Putting the pieces together
If you improve both the production value and marketing efficiency of the project, you increase the profitability.
Studios are not particularly adept at either. They have such huge overheads that they tend to squander value. And they rarely carry out low-cost, long-term, niche-specific, surgical marketing campaigns. In the end, they spend a lot of money to “buy their audience” by recreating one each and every time they release a movie. This is really inefficient.
Improving the production value is more about cost management. There are plenty of well-understood ways of mixing grants, rebates, co-pro subsidies, deferred payments, etc, in order to get more money on the screen and pay back investors. That part is hard, but fairly well understood.
The challenge is in improving marketing efficiency. This know how is spread across many people in different organisations. So, how do we do that?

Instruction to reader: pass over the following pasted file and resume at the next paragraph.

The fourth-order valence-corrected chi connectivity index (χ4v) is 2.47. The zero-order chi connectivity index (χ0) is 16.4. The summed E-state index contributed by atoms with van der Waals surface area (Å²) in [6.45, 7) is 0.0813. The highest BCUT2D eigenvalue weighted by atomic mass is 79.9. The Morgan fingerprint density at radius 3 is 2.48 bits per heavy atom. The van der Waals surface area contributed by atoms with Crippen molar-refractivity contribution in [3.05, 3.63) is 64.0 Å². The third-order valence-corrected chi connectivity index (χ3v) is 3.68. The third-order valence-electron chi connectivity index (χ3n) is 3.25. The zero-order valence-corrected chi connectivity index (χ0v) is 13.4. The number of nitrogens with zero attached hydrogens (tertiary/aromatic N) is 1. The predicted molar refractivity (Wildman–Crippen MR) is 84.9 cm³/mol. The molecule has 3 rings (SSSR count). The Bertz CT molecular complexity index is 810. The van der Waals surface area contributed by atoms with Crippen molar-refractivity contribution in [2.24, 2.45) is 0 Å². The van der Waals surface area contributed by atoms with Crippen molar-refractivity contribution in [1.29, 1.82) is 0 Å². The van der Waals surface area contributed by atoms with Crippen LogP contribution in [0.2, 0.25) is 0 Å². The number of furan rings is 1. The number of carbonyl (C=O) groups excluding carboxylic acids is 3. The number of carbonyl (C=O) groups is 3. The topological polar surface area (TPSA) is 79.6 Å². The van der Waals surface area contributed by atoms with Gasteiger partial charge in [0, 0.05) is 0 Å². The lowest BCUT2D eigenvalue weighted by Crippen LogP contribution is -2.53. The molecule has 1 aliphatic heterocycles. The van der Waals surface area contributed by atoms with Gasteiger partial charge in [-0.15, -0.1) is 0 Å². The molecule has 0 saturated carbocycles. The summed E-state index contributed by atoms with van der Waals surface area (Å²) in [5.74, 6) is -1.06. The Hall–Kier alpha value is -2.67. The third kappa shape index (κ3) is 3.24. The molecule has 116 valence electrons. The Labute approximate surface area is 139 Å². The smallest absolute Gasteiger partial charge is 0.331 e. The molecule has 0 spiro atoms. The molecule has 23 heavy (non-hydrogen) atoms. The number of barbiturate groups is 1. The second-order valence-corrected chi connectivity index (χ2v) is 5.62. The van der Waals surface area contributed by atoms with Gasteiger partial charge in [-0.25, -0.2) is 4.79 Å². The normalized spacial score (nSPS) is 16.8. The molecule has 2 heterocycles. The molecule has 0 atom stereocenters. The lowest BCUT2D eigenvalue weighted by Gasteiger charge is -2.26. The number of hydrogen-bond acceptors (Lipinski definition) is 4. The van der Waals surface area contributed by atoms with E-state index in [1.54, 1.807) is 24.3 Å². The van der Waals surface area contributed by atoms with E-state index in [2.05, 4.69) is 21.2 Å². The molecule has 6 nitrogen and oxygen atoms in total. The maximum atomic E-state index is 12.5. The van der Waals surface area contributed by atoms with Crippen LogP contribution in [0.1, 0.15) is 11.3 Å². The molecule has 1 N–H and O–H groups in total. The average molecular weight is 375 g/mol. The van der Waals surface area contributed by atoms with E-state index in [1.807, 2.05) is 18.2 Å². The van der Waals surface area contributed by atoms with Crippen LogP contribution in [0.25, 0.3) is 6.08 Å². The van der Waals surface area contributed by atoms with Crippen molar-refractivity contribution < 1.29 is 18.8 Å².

That’s what SEAM is working on. There’s a reason why transmedia is such a buzzword. It’s one of the ways that you can improve your marketing efficiency. But more on that another time….
Independent cinema is our greatest hope. Audiences want them. Cinemas want them when seats are empty during the week. But distributors can’t agree on them and few of them want to pay upfront. They’d rather pick it up at a festival. Perhaps, it’s time we accept that the Middle-Man is the problem.
The first book in the Endangered Species series is available now. Here’s a short description:
Once-famous naturalist and animal tracker, Chuck Collins is doing his best to save nature’s forgotten and least-loved animals from extinction. Problem is – animals hate him. They can’t wait to tear him apart. Dogged by the epic failure of his utopian theme park, “Animal Land”, Chuck is given a new lease on life when his hapless crew stumble upon a plot to poach our planet’s most dangerous species for sport. This leads him on a hunt across the globe to scupper their plans, but, ultimately, unveils a fiendish conspiracy to save the planet by nefarious means.
Click here to read more about the project.